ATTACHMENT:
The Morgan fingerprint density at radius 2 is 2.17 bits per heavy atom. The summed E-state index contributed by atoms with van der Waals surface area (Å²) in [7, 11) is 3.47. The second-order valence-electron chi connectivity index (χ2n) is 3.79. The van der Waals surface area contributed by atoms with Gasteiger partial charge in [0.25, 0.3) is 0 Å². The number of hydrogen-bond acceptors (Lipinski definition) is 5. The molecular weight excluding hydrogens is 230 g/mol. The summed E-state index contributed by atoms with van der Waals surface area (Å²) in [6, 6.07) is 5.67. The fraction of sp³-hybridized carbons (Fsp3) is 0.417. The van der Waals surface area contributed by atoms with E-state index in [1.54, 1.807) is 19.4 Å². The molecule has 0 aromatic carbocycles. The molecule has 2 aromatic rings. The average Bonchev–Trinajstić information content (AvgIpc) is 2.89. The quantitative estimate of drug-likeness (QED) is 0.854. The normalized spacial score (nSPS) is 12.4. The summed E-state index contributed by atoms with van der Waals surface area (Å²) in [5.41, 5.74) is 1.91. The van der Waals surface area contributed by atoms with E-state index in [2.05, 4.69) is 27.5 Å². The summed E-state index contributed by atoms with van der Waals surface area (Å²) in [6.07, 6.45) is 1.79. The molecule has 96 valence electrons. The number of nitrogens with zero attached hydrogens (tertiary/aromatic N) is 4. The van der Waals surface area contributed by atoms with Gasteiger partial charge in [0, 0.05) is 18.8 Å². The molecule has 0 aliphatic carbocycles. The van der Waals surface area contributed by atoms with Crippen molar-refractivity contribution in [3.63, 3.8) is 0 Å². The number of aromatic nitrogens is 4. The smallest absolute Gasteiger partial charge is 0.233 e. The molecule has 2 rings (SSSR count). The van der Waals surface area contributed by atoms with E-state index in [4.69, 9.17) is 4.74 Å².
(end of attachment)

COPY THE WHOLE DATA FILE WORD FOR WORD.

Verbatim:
The Morgan fingerprint density at radius 2 is 2.17 bits per heavy atom. The summed E-state index contributed by atoms with van der Waals surface area (Å²) in [7, 11) is 3.47. The second-order valence-electron chi connectivity index (χ2n) is 3.79. The van der Waals surface area contributed by atoms with Gasteiger partial charge in [0.25, 0.3) is 0 Å². The number of hydrogen-bond acceptors (Lipinski definition) is 5. The molecular weight excluding hydrogens is 230 g/mol. The summed E-state index contributed by atoms with van der Waals surface area (Å²) in [6, 6.07) is 5.67. The fraction of sp³-hybridized carbons (Fsp3) is 0.417. The van der Waals surface area contributed by atoms with E-state index in [1.54, 1.807) is 19.4 Å². The molecule has 0 aromatic carbocycles. The molecule has 2 aromatic rings. The average Bonchev–Trinajstić information content (AvgIpc) is 2.89. The quantitative estimate of drug-likeness (QED) is 0.854. The normalized spacial score (nSPS) is 12.4. The summed E-state index contributed by atoms with van der Waals surface area (Å²) in [5.41, 5.74) is 1.91. The van der Waals surface area contributed by atoms with E-state index in [2.05, 4.69) is 27.5 Å². The summed E-state index contributed by atoms with van der Waals surface area (Å²) in [6.07, 6.45) is 1.79. The molecule has 96 valence electrons. The number of nitrogens with zero attached hydrogens (tertiary/aromatic N) is 4. The van der Waals surface area contributed by atoms with Gasteiger partial charge in [0, 0.05) is 18.8 Å². The molecule has 0 aliphatic carbocycles. The van der Waals surface area contributed by atoms with Crippen molar-refractivity contribution in [3.63, 3.8) is 0 Å². The number of aromatic nitrogens is 4. The smallest absolute Gasteiger partial charge is 0.233 e. The molecule has 2 rings (SSSR count). The van der Waals surface area contributed by atoms with E-state index in [4.69, 9.17) is 4.74 Å².